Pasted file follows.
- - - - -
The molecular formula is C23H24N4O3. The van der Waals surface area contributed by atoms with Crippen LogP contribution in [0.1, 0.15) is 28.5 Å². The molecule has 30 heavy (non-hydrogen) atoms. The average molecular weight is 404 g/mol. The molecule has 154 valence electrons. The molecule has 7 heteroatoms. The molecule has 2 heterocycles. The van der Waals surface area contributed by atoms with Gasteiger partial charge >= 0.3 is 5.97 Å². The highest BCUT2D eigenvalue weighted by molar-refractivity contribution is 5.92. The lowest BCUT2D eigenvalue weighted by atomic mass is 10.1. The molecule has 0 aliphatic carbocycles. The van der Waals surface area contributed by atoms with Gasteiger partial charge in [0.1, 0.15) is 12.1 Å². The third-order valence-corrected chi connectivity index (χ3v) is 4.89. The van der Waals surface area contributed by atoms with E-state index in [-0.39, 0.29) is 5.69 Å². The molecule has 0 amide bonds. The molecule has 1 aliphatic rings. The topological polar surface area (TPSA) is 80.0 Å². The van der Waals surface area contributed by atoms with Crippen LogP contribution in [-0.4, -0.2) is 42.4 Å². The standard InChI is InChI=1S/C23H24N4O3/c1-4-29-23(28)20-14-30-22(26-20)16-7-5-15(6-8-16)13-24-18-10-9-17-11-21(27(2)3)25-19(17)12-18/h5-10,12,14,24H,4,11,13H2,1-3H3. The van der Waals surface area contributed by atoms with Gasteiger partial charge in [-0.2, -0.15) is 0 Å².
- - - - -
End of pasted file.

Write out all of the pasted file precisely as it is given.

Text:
The molecular formula is C23H24N4O3. The van der Waals surface area contributed by atoms with Crippen LogP contribution in [0.1, 0.15) is 28.5 Å². The molecule has 30 heavy (non-hydrogen) atoms. The average molecular weight is 404 g/mol. The molecule has 154 valence electrons. The molecule has 7 heteroatoms. The molecule has 2 heterocycles. The van der Waals surface area contributed by atoms with Gasteiger partial charge >= 0.3 is 5.97 Å². The highest BCUT2D eigenvalue weighted by molar-refractivity contribution is 5.92. The lowest BCUT2D eigenvalue weighted by atomic mass is 10.1. The molecule has 0 aliphatic carbocycles. The van der Waals surface area contributed by atoms with Gasteiger partial charge in [0.1, 0.15) is 12.1 Å². The third-order valence-corrected chi connectivity index (χ3v) is 4.89. The van der Waals surface area contributed by atoms with E-state index in [-0.39, 0.29) is 5.69 Å². The molecule has 0 amide bonds. The molecule has 1 aliphatic rings. The topological polar surface area (TPSA) is 80.0 Å². The van der Waals surface area contributed by atoms with Crippen LogP contribution in [-0.4, -0.2) is 42.4 Å². The standard InChI is InChI=1S/C23H24N4O3/c1-4-29-23(28)20-14-30-22(26-20)16-7-5-15(6-8-16)13-24-18-10-9-17-11-21(27(2)3)25-19(17)12-18/h5-10,12,14,24H,4,11,13H2,1-3H3. The van der Waals surface area contributed by atoms with Gasteiger partial charge in [-0.2, -0.15) is 0 Å².